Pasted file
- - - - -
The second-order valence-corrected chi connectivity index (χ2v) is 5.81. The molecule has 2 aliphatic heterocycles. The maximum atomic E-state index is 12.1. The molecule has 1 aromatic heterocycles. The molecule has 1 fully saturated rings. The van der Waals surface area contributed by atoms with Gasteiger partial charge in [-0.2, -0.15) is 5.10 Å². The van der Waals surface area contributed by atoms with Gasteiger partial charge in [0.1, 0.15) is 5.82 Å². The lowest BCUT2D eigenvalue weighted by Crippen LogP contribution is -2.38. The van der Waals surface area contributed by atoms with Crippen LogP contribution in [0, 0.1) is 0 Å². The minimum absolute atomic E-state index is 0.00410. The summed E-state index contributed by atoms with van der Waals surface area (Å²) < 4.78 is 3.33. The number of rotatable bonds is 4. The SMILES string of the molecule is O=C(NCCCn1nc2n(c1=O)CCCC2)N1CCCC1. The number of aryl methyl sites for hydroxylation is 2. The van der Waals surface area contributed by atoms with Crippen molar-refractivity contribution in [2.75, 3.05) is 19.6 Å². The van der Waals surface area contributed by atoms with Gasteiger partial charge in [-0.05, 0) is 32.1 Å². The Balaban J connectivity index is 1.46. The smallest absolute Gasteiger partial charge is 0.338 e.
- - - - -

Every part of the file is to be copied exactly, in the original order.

The second-order valence-corrected chi connectivity index (χ2v) is 5.81. The molecule has 2 aliphatic heterocycles. The maximum atomic E-state index is 12.1. The molecule has 1 aromatic heterocycles. The molecule has 1 fully saturated rings. The van der Waals surface area contributed by atoms with Gasteiger partial charge in [-0.2, -0.15) is 5.10 Å². The van der Waals surface area contributed by atoms with Gasteiger partial charge in [0.1, 0.15) is 5.82 Å². The lowest BCUT2D eigenvalue weighted by Crippen LogP contribution is -2.38. The van der Waals surface area contributed by atoms with Crippen LogP contribution in [0, 0.1) is 0 Å². The minimum absolute atomic E-state index is 0.00410. The summed E-state index contributed by atoms with van der Waals surface area (Å²) < 4.78 is 3.33. The number of rotatable bonds is 4. The SMILES string of the molecule is O=C(NCCCn1nc2n(c1=O)CCCC2)N1CCCC1. The number of aryl methyl sites for hydroxylation is 2. The van der Waals surface area contributed by atoms with Crippen molar-refractivity contribution in [2.75, 3.05) is 19.6 Å². The van der Waals surface area contributed by atoms with Gasteiger partial charge in [-0.05, 0) is 32.1 Å². The Balaban J connectivity index is 1.46. The smallest absolute Gasteiger partial charge is 0.338 e.